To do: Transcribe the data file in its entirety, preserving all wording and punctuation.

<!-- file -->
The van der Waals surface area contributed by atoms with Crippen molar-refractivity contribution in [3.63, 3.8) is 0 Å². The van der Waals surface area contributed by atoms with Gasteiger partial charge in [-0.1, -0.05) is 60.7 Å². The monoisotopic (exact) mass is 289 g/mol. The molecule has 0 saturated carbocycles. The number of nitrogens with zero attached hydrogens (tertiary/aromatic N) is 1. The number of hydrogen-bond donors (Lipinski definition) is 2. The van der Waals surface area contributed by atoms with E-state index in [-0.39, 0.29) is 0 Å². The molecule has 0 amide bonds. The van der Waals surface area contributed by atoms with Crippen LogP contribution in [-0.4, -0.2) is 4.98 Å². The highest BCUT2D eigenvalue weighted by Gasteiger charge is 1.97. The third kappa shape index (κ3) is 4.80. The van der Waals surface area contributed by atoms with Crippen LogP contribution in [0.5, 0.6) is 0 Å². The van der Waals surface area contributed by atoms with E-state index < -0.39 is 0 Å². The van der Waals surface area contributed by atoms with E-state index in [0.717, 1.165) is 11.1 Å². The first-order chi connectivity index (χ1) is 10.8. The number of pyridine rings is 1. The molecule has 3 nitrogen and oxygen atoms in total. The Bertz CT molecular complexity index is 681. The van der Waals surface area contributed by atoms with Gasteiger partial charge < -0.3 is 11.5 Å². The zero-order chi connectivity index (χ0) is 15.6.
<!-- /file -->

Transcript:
The van der Waals surface area contributed by atoms with Crippen molar-refractivity contribution in [3.63, 3.8) is 0 Å². The van der Waals surface area contributed by atoms with Gasteiger partial charge in [-0.1, -0.05) is 60.7 Å². The monoisotopic (exact) mass is 289 g/mol. The molecule has 0 saturated carbocycles. The number of nitrogens with zero attached hydrogens (tertiary/aromatic N) is 1. The number of hydrogen-bond donors (Lipinski definition) is 2. The van der Waals surface area contributed by atoms with E-state index in [-0.39, 0.29) is 0 Å². The molecule has 0 amide bonds. The van der Waals surface area contributed by atoms with Crippen LogP contribution in [-0.4, -0.2) is 4.98 Å². The highest BCUT2D eigenvalue weighted by Gasteiger charge is 1.97. The third kappa shape index (κ3) is 4.80. The van der Waals surface area contributed by atoms with Crippen LogP contribution in [0.5, 0.6) is 0 Å². The van der Waals surface area contributed by atoms with E-state index < -0.39 is 0 Å². The van der Waals surface area contributed by atoms with E-state index in [0.717, 1.165) is 11.1 Å². The first-order chi connectivity index (χ1) is 10.8. The number of pyridine rings is 1. The molecule has 3 nitrogen and oxygen atoms in total. The Bertz CT molecular complexity index is 681. The van der Waals surface area contributed by atoms with Gasteiger partial charge < -0.3 is 11.5 Å². The zero-order chi connectivity index (χ0) is 15.6.